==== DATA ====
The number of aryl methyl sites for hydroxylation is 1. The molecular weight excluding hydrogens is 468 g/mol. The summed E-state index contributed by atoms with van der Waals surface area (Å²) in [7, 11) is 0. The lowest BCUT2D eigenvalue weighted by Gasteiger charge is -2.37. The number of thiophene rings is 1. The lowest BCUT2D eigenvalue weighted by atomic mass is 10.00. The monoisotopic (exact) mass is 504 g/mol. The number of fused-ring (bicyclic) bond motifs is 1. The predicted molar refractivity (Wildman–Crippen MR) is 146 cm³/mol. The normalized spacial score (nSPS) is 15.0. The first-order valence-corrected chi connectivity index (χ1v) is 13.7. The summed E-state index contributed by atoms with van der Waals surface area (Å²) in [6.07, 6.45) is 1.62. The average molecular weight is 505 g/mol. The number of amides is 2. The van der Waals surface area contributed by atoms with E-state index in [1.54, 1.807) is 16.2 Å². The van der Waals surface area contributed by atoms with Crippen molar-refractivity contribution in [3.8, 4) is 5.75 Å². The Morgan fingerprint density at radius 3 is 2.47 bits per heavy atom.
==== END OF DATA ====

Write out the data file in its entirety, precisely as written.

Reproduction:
The number of aryl methyl sites for hydroxylation is 1. The molecular weight excluding hydrogens is 468 g/mol. The summed E-state index contributed by atoms with van der Waals surface area (Å²) in [7, 11) is 0. The lowest BCUT2D eigenvalue weighted by Gasteiger charge is -2.37. The number of thiophene rings is 1. The lowest BCUT2D eigenvalue weighted by atomic mass is 10.00. The monoisotopic (exact) mass is 504 g/mol. The number of fused-ring (bicyclic) bond motifs is 1. The predicted molar refractivity (Wildman–Crippen MR) is 146 cm³/mol. The normalized spacial score (nSPS) is 15.0. The first-order valence-corrected chi connectivity index (χ1v) is 13.7. The summed E-state index contributed by atoms with van der Waals surface area (Å²) in [6.07, 6.45) is 1.62. The average molecular weight is 505 g/mol. The number of amides is 2. The van der Waals surface area contributed by atoms with E-state index in [1.54, 1.807) is 16.2 Å². The van der Waals surface area contributed by atoms with Crippen molar-refractivity contribution in [3.8, 4) is 5.75 Å². The Morgan fingerprint density at radius 3 is 2.47 bits per heavy atom.